comscore Letters: More tourists means more risk to residents; Trump’s leadership on COVID well-established; New stadium belongs next to UH-West Oahu | Honolulu Star-Advertiser
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Letters: More tourists means more risk to residents; Trump’s leadership on COVID well-established; New stadium belongs next to UH-West Oahu

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The powerful travel industry in Hawaii is reaching questionable conclusions about the source of COVID-19 spread to make the governor ease restrictions, making it easier for tourists to come here, to the detriment of the safety of our residents.

Saying that most of the spread is caused by locals rather than tourists cannot possibly be proven. There is no doubt that on Kauai the spread is from tourists, as there were no new cases for weeks until the tourists started coming.

One can only guess how a specific person was infected. Any new infection could have resulted from a tourist, even though it may have passed through one or more carriers and the infected may not have personally come in contact with the infected tourist.

The governor should stand by his decision to put the welfare of his constituents first.

Rusl T. Bjork

Koloa, Kauai


Law, government stood firm against Trump

The disruptive Donald Trump era is almost over. I feel so much gratitude to the people of American law and government who stood up against a malicious would-be dictator:

>> The American legal system and an independent judiciary. Again and again the reckless and corrosive minions of King Donald tried to push a freewheeling autocracy and one-man rule. And again and again the courts rejected these destructive elements and were dedicated to appropriate legal process, ethics and the rules of sound evidence. Well done!

>> The good people in state and local government who followed the rules and maintained a stubborn independence during this election cycle. Whether Republican or Democratic, these proud American citizens did their duty in election centers and facilities throughout the country.

>> All the worthy employees of the federal government, who for years now have suffered harsh attacks and threats from Trump. They persevered. They endured. And now, we can see the glimmers of dawn ahead, pushing out the darkness. God bless them all!

Edward Ray Miller



Trump’s leadership on COVID well-established

George Higashi asked if he is naive to think President Donald Trump is wrong about his COVID leadership (“Should Trump be sued for lack of leadership?” Star-Advertiser, Letters, Nov. 24). Yes Higashi is naive, if not ignorant.

In January 2020, Trump established a COVID-19 team, banned travel from China and then Europe, against Joe Biden’s and Nancy Pelosi’s wishes. Trump shut down the economy to prevent the spread of COVID-19. His COVID-19 team held daily meetings with the governors to resolve their individual issues. He invited private industry to produce millions of items of equipment lacking in the Strategic National Stockpile.

Trump tasked medical ships to help states that requested support. He was praised by governors, including New York’s Andrew Cuomo and California’s Gavin Newsom, for his help. Finally, thanks to Operation Warp Speed, therapeutics and vaccines have been produced faster than any other time in history.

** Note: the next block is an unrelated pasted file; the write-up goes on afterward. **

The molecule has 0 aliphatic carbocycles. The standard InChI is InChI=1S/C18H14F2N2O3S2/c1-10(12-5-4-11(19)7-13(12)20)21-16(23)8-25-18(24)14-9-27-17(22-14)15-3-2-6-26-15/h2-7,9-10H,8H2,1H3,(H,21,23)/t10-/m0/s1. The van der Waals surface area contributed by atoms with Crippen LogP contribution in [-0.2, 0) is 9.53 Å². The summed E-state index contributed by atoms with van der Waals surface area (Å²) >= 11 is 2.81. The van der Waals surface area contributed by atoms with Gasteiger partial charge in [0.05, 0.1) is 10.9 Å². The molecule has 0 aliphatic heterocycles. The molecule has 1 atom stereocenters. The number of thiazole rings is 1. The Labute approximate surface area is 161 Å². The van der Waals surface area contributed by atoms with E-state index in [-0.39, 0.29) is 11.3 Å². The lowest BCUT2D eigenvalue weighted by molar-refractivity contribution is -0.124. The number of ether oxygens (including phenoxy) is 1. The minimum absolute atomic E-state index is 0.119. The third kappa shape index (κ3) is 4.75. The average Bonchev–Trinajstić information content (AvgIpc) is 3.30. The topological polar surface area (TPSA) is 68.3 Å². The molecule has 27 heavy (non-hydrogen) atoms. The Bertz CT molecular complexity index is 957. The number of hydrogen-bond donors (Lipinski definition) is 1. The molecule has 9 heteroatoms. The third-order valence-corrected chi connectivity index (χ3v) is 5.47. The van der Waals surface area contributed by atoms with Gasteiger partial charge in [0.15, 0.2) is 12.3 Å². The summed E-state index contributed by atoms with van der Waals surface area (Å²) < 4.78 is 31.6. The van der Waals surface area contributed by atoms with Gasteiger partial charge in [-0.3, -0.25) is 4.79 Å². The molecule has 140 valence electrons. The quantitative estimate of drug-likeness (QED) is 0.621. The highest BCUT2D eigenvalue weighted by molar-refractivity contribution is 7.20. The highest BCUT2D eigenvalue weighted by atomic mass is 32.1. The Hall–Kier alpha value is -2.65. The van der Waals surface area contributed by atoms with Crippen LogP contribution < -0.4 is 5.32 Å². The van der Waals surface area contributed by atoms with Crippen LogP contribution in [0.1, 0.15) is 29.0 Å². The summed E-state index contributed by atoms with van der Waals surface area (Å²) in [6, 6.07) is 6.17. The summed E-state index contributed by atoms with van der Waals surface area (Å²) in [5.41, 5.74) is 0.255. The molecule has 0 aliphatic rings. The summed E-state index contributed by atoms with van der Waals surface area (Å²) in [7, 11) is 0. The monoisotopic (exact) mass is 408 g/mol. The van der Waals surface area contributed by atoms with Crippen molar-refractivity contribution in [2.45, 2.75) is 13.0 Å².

Russel Noguchi

Pearl City


Legislature must focus on climate change

A political cartoon (Star-Advertiser, Nov. 23), shows frogs in a pot of water who are pleased upon reading that COVID-19 vaccines are coming. However, they don’t realize that the pot is being heated on a stove by the flames of the climate crisis.

Our Legislature surely will address COVID-19 and its effect on the budget, but it should not forget climate change. Although Hawaii has made some progress in expanding renewable energy, a report recently issued by the Hawaii State Energy Office shows that Hawaii’s consumption of fossil fuels has not decreased in the last 10 years for which data are available.

It will do us little good to have vaccines for COVID-19 and a recovering economy if we allow our planet to be so severely damaged by climate change that it threatens the health and well-being of us all.

John Kawamoto



New stadium belongs next to UH-West Oahu

With the city and state facing mounting budget shortfalls due to the pandemic, why are we continuing on a fool’s mission to create a new Aloha Stadium entertainment district?

For those of us traveling west on game days, it’s a nightmare. The stadium is located where the “H’s” converge — H-1, H-201, and H-3.

Keep driving west on H-1 and you’ll soon arrive at the University of Hawaii- West Oahu.

A nice campus, with a rail stop, and lots and lots of land. The perfect place to build a college football stadium, one that is right-sized for a college the size of UH.

Let’s face it, we haven’t needed at 50,000-seat stadium in, well, ever. Even the 2008 UH football team didn’t fill the place. Why show the world all the empty seats when a well-thought out stadium, with plenty of parking, will serve us better?

A stadium that would support UH by giving it the lion’s share of revenue from tickets, parking and concessions. A stadium made for college football and one that would give the college football experience to us all.

Bev Brennan



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2020 has been a whopper of a year: the COVID-19 pandemic, economic hurt, politics and elections. But surely there is much to be thankful for and to appreciate. We want to hear from you.

In the spirit of the season, we are now accepting letters (150 words max) and essays (500-600 words) with uplifting messages to share during this holiday season.

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